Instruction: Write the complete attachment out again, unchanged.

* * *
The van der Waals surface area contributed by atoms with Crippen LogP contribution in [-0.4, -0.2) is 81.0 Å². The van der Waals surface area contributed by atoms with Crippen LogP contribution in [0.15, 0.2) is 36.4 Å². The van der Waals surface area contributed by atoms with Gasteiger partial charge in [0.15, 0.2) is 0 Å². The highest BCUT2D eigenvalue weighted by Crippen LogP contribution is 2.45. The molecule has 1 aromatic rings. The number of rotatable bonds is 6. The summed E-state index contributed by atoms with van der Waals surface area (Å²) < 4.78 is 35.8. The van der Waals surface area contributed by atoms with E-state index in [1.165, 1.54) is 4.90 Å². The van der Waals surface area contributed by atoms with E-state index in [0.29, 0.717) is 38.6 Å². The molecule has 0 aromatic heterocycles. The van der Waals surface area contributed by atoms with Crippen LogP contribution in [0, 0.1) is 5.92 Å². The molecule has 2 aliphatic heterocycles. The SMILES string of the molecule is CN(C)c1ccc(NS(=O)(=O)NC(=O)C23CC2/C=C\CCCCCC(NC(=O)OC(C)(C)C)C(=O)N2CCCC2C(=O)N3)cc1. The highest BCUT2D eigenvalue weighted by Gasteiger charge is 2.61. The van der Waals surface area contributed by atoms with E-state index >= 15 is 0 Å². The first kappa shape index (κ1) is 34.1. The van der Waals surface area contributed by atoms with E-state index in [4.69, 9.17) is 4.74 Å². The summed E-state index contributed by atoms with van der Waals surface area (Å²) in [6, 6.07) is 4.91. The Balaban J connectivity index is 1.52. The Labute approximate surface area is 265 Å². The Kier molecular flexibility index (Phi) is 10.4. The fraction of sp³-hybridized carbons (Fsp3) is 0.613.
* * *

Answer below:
The van der Waals surface area contributed by atoms with Crippen LogP contribution in [-0.4, -0.2) is 81.0 Å². The van der Waals surface area contributed by atoms with Crippen LogP contribution in [0.15, 0.2) is 36.4 Å². The van der Waals surface area contributed by atoms with Gasteiger partial charge in [0.15, 0.2) is 0 Å². The highest BCUT2D eigenvalue weighted by Crippen LogP contribution is 2.45. The molecule has 1 aromatic rings. The number of rotatable bonds is 6. The summed E-state index contributed by atoms with van der Waals surface area (Å²) < 4.78 is 35.8. The van der Waals surface area contributed by atoms with E-state index in [1.165, 1.54) is 4.90 Å². The van der Waals surface area contributed by atoms with E-state index in [0.29, 0.717) is 38.6 Å². The molecule has 0 aromatic heterocycles. The van der Waals surface area contributed by atoms with Crippen LogP contribution in [0, 0.1) is 5.92 Å². The molecule has 2 aliphatic heterocycles. The SMILES string of the molecule is CN(C)c1ccc(NS(=O)(=O)NC(=O)C23CC2/C=C\CCCCCC(NC(=O)OC(C)(C)C)C(=O)N2CCCC2C(=O)N3)cc1. The highest BCUT2D eigenvalue weighted by Gasteiger charge is 2.61. The van der Waals surface area contributed by atoms with E-state index >= 15 is 0 Å². The first kappa shape index (κ1) is 34.1. The van der Waals surface area contributed by atoms with E-state index in [4.69, 9.17) is 4.74 Å². The summed E-state index contributed by atoms with van der Waals surface area (Å²) in [6, 6.07) is 4.91. The Balaban J connectivity index is 1.52. The Labute approximate surface area is 265 Å². The Kier molecular flexibility index (Phi) is 10.4. The fraction of sp³-hybridized carbons (Fsp3) is 0.613.